One foreign wag, who heard the story too many times, said it was "rude" for the ghosts to shock a hard-working taxi driver, but even ruder for them to depart without paying.
Many Thais who hear the story, don't laugh, because they are extremely fearful of ghosts.
A Thai volunteer, unloading corpses recovered from the tsunami, became rattled when he placed dry ice on a dead baby to keep the cadaver cool in the tropical heat, and the tiny body suddenly made a moaning sound.
"I'm sorry!" the volunteer exclaimed, nervously asking the dead baby for forgiveness.
"We finally calmed him down, and explained that it was common for gases, when exiting corpses, to strike the vocal cords," wrote a Belgian doctor, Yves Wana, in a published description of his work at the morgue in Wat Yarn Yao, a Buddhist temple in Phang Nga province.
Throughout Thailand, most perceived hauntings and poltergeist events are believed to be caused by people who suffered "violent deaths" -- which poses a big problem for superstitious Thais pondering the horror and brutality of the tsunamis.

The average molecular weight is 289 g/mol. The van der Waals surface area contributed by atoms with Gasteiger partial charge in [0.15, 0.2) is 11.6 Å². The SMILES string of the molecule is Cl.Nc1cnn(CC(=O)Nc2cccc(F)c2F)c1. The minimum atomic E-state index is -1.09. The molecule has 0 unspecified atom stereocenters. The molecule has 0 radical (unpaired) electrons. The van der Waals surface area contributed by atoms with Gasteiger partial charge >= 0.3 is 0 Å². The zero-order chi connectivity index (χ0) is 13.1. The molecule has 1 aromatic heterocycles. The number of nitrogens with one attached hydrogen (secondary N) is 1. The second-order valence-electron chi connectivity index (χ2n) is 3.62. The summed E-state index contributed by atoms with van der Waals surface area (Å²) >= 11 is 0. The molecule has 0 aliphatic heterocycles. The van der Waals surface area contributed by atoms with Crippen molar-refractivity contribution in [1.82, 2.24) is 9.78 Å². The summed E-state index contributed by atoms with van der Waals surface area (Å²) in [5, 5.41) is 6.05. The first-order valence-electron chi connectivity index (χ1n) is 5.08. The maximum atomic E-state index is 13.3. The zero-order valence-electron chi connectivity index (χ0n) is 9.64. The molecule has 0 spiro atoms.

"If the ghost has no family here, maybe they won't come back," said Pawn, a shopkeeper who said she was not too worried about ghosts from the tsunami, though she "heard" ghosts several years ago after one of her relatives died.
About 95 percent of Thailand's population is Buddhist, and the atheist doctrine teaches that all people are repeatedly reincarnated, regardless of their religion.
Each time a person dies, their spirit spends an unspecified amount of time as a conscious ghost seeking rebirth.
As a result, Buddhist monks traditionally chant special prayers to dead spirits, urging them to stop wandering the places where they died, and to detach themselves from loved ones -- so the living can enjoy peace, and the dead can be reborn.